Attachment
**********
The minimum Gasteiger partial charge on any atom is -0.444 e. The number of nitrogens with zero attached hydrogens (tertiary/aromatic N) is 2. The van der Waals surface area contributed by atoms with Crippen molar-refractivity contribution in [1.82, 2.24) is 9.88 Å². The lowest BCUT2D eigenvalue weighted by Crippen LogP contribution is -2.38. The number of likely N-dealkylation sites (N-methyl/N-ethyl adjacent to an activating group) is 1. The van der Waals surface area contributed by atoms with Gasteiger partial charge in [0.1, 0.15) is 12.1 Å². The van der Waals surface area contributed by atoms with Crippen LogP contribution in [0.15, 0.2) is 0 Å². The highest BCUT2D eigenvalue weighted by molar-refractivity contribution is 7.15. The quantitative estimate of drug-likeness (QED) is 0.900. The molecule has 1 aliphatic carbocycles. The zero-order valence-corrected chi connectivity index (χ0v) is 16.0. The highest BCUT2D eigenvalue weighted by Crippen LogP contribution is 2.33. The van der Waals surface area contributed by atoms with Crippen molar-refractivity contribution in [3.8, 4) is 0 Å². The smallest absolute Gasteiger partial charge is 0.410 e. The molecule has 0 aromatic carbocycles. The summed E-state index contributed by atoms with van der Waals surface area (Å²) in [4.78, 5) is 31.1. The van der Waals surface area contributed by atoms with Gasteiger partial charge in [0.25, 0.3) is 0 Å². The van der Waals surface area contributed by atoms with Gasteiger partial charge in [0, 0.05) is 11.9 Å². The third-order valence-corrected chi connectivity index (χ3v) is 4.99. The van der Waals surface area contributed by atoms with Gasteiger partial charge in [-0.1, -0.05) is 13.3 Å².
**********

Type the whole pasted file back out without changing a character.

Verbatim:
The minimum Gasteiger partial charge on any atom is -0.444 e. The number of nitrogens with zero attached hydrogens (tertiary/aromatic N) is 2. The van der Waals surface area contributed by atoms with Crippen molar-refractivity contribution in [1.82, 2.24) is 9.88 Å². The lowest BCUT2D eigenvalue weighted by Crippen LogP contribution is -2.38. The number of likely N-dealkylation sites (N-methyl/N-ethyl adjacent to an activating group) is 1. The van der Waals surface area contributed by atoms with Gasteiger partial charge in [0.1, 0.15) is 12.1 Å². The van der Waals surface area contributed by atoms with Crippen LogP contribution in [0.15, 0.2) is 0 Å². The highest BCUT2D eigenvalue weighted by molar-refractivity contribution is 7.15. The quantitative estimate of drug-likeness (QED) is 0.900. The molecule has 1 aliphatic carbocycles. The zero-order valence-corrected chi connectivity index (χ0v) is 16.0. The highest BCUT2D eigenvalue weighted by Crippen LogP contribution is 2.33. The van der Waals surface area contributed by atoms with Crippen molar-refractivity contribution in [3.8, 4) is 0 Å². The smallest absolute Gasteiger partial charge is 0.410 e. The molecule has 0 aromatic carbocycles. The summed E-state index contributed by atoms with van der Waals surface area (Å²) in [4.78, 5) is 31.1. The van der Waals surface area contributed by atoms with Gasteiger partial charge in [0.25, 0.3) is 0 Å². The van der Waals surface area contributed by atoms with Gasteiger partial charge in [0, 0.05) is 11.9 Å². The third-order valence-corrected chi connectivity index (χ3v) is 4.99. The van der Waals surface area contributed by atoms with Gasteiger partial charge in [-0.1, -0.05) is 13.3 Å².